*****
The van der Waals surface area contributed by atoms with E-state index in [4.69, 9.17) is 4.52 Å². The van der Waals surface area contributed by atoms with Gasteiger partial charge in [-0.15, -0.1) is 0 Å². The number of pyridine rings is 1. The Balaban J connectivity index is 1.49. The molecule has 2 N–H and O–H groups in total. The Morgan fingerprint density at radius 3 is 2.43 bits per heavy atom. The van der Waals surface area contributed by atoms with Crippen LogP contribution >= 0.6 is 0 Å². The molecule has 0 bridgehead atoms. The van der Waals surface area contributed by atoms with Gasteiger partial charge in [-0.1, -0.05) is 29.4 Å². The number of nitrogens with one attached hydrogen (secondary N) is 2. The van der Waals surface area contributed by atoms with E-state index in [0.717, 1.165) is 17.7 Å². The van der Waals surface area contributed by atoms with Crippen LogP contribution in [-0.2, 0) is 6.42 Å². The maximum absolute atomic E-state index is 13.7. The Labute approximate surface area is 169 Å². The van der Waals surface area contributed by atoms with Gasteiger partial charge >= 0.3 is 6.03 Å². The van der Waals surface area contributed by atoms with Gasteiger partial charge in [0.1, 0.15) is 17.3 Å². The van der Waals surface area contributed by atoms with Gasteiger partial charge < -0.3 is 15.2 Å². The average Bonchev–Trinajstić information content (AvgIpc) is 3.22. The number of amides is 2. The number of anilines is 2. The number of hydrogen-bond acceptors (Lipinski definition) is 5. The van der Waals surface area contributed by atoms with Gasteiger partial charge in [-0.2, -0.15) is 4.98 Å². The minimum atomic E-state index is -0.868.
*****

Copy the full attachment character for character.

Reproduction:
The van der Waals surface area contributed by atoms with E-state index in [4.69, 9.17) is 4.52 Å². The van der Waals surface area contributed by atoms with Gasteiger partial charge in [-0.15, -0.1) is 0 Å². The number of pyridine rings is 1. The Balaban J connectivity index is 1.49. The molecule has 2 N–H and O–H groups in total. The Morgan fingerprint density at radius 3 is 2.43 bits per heavy atom. The van der Waals surface area contributed by atoms with Crippen LogP contribution >= 0.6 is 0 Å². The molecule has 0 bridgehead atoms. The van der Waals surface area contributed by atoms with Gasteiger partial charge in [-0.1, -0.05) is 29.4 Å². The number of nitrogens with one attached hydrogen (secondary N) is 2. The van der Waals surface area contributed by atoms with E-state index in [0.717, 1.165) is 17.7 Å². The van der Waals surface area contributed by atoms with Crippen LogP contribution in [-0.2, 0) is 6.42 Å². The maximum absolute atomic E-state index is 13.7. The Labute approximate surface area is 169 Å². The van der Waals surface area contributed by atoms with Gasteiger partial charge >= 0.3 is 6.03 Å². The van der Waals surface area contributed by atoms with Gasteiger partial charge in [0.1, 0.15) is 17.3 Å². The van der Waals surface area contributed by atoms with Gasteiger partial charge < -0.3 is 15.2 Å². The average Bonchev–Trinajstić information content (AvgIpc) is 3.22. The number of amides is 2. The number of anilines is 2. The number of hydrogen-bond acceptors (Lipinski definition) is 5. The van der Waals surface area contributed by atoms with Gasteiger partial charge in [-0.2, -0.15) is 4.98 Å². The minimum atomic E-state index is -0.868.